Monday, February 25, 2013


I know I promised a sequel to our intro to baroque music, but the skies opened up and dumped snow on us and I couldn't resist spending some time on penguins! See our sensory table fun below to see why I'm stoked by the snow.

Our favorite penguin picture book is Usborne's How Big is a Million. Great help with visual math skills!

To get our youngest readers up and moving on a snowy day, the scanimation Waddle and Eric Carle's From Head to Toe feature penguins getting their groove on.

My chapter book reader loves the Magic Treehouse Eve of the Emperor Penguin, and my pre-k son loves to listen to it read on CD. We'll be cracking that one out at bedtime tonight to round off our penguin playtime.

Here's our fun sensory activity with snow: I put a towel on the table, get a bin full of snow from outside the back door, set out a bowl of plastic "ice" and a bowl of penguins, and voila! Snowy indoor penguin fun. Nicole inspired this play set-- check out her version of Icy Penguins, to include a link to kid-safe instant fake snow (not for those who put things in their mouths).

Our art project was to make penguins out of our shoe prints and handprints.  I think they turned out pretty cute! We used oil pastels for the snowflakes and other details.
Storytime Katie has some other great penguin story ideas, to include this cute fingerplay that my kids insisted on doing over and over again:

Fingerplay: “Two Little Penguins”
Two little penguins sitting on the ice (hold up two fingers)
One bows once, the other bows twice (made index fingers bow)
Waddle little penguins. Waddle away. (put fingers behind back)
Come back penguins. Time to play! (bring fingers to the front)
Credit: King County Library System

See you next week!

Tuesday, February 19, 2013

Baroque Music: Vivaldi

This year I've been devising a History of Music curriculum that started with Gregorian Chant and will end... with ZZ Top? Who knows. At any rate, the first period in which I've found significant resources for kids has been the Baroque, so that's where I'll begin blog posts.

I chose Vivaldi first, not only because his was the first violin concerto I learned, but also because the Four Seasons is such an easy song to use for visualization. See the book,  Vivaldi's Four Seasons, which conveniently includes the CD. It's long, and was better suited for my first grader than my itty bitties.

Another book my kids enjoyed was the slightly less wordy I, Vivaldi.

For listening pleasure, check out these short but sweet  Classics for Kids episodes
on Vivaldi. I wish they were available in podcast form, but we just played them via the computer and everyone in the family learned something new.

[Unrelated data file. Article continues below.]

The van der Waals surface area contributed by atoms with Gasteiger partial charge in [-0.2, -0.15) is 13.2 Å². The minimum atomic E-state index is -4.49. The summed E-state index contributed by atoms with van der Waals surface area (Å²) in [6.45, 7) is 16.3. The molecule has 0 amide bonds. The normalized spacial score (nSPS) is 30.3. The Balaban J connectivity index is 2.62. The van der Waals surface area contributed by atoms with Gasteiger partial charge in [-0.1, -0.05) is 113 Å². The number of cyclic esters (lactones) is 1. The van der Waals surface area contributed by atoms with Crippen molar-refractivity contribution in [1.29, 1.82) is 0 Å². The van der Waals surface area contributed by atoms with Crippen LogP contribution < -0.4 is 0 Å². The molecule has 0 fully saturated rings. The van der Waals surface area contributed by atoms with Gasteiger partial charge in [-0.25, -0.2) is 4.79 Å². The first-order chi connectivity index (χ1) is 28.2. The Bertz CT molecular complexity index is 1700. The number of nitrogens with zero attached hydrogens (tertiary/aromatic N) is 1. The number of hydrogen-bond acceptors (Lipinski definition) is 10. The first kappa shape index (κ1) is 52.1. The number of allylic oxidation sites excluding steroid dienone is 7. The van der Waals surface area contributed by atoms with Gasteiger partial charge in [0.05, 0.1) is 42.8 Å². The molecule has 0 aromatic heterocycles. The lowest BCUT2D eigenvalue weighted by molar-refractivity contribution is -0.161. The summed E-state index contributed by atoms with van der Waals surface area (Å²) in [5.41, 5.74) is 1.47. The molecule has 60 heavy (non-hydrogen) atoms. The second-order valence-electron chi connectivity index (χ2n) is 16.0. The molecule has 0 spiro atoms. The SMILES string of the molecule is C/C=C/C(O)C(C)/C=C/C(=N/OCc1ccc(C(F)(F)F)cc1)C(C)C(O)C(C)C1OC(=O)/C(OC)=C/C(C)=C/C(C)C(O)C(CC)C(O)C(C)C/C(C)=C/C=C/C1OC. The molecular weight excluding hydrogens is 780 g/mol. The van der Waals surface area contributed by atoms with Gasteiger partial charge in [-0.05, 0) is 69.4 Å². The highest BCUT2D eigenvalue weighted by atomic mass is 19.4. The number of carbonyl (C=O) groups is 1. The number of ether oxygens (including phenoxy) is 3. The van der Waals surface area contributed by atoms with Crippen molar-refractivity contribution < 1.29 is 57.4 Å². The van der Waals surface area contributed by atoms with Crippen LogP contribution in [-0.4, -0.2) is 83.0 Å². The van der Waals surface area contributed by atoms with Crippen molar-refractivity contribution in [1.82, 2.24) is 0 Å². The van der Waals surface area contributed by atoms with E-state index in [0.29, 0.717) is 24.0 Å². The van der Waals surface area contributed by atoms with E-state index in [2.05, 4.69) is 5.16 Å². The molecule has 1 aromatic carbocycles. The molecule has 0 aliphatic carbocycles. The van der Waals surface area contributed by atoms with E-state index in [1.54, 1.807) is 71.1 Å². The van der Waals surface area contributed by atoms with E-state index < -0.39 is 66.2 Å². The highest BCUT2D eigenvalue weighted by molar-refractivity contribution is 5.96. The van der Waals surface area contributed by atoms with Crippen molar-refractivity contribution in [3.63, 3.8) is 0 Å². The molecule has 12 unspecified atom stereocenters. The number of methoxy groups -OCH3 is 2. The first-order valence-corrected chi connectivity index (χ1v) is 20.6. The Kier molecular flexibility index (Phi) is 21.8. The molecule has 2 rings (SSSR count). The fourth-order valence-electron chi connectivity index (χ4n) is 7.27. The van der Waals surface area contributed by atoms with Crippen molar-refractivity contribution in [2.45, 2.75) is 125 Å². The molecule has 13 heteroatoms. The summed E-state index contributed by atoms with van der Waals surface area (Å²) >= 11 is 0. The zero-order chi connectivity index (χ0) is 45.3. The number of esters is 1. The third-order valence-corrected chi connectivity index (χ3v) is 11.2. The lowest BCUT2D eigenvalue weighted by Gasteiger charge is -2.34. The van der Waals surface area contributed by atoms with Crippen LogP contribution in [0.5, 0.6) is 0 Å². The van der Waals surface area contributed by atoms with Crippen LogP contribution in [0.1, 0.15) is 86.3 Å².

Finally, and I've saved the best for last, the Vivaldi's Ring of Mystery CD was available at our local library, and it's a non-stop auditory adventure rich with original music recordings and suspense. Suitable for all ages and fun enough to hear over and over!

I decided to keep the art project simple this week and just played some Vivaldi music in the background while the kids drew what they heard or felt.

A wonderful way to augment this topic would be a trip to Venice, which has long been on my to-do list while we're stationed abroad. Hopefully we'll make it to the Vivaldi Museum!

On the topic of Venice, the Magic Treehouse book Carnival at Candlelight does not include mention of Vivaldi, but is a wonderful source of information on his hometown for chapter readers.

Come back next week as we continue or our inquiry into Baroque music by exploring the life and music of Handel!

Sunday, February 10, 2013


I'm back after a long hiatus!  We moved to Germany and I took 2 semesters each of biology and organic chemistry, so blogging took a backseat for a while. Nothing like celebrating our return to bookworm fun with a post about castles, especially since you can't throw a cat without hitting some ruin or other here in Europe.
All three of my kids love this picture book, Over at the Castle, reminiscent of  the old folk song, "Over in the Meadow." Great illustrations; the dragon lovers in my family rejoiced.

For non-fiction we enjoyed the Ultimate Explorer Castles and the eye-popping DK Castle

Finally, my chapter-book reader has been entranced by The Castle in the Attic, by Elizabeth Winthrop. A classic coming-of-age adventure story.

For this week's art project we found a gorgeous oil pastel/ watercolor castle project from our favorite art teacher over at Deep Space Sparkle. I thought cutting it out to put on colored paper would help it stand out even more.

Here's a fun fingerplay from a teacher compilation over at Mrs. Steele's Super Kids:

Here is the Prince with the feathered cap (Boys take off caps and bow) 
Here are his boots that go tap, tap. (Boys march around) 
Here is the Princess with a crown. (Girls touch crowns with both hands) 
Here is her lovely velvet gown. (Girls hold out imaginary skirt and curtsy) 
Here is the castle tall and wide. (Lift arms for tall and wide) 
Here they can play safely inside! (Wraps arms around self and hug self)
Here is her lovely velvet gown. (Girls hold out imaginary skirt and curtsy)
Here is the castle tall and wide. (Lift arms for tall and wide)
Here they can play safely inside! (Wraps arms around self and hug self)

Finally, I couldn't resist augmenting this activity with a little field trip to a local castle outfitted with a youth hostel within its very walls. The place was enormous, the town perfectly charming, and the accommodations perfect for my family. Three bunk beds, ya can't beat that!

I'll try to be back in another week with something out of my new music history project.  Stay tuned!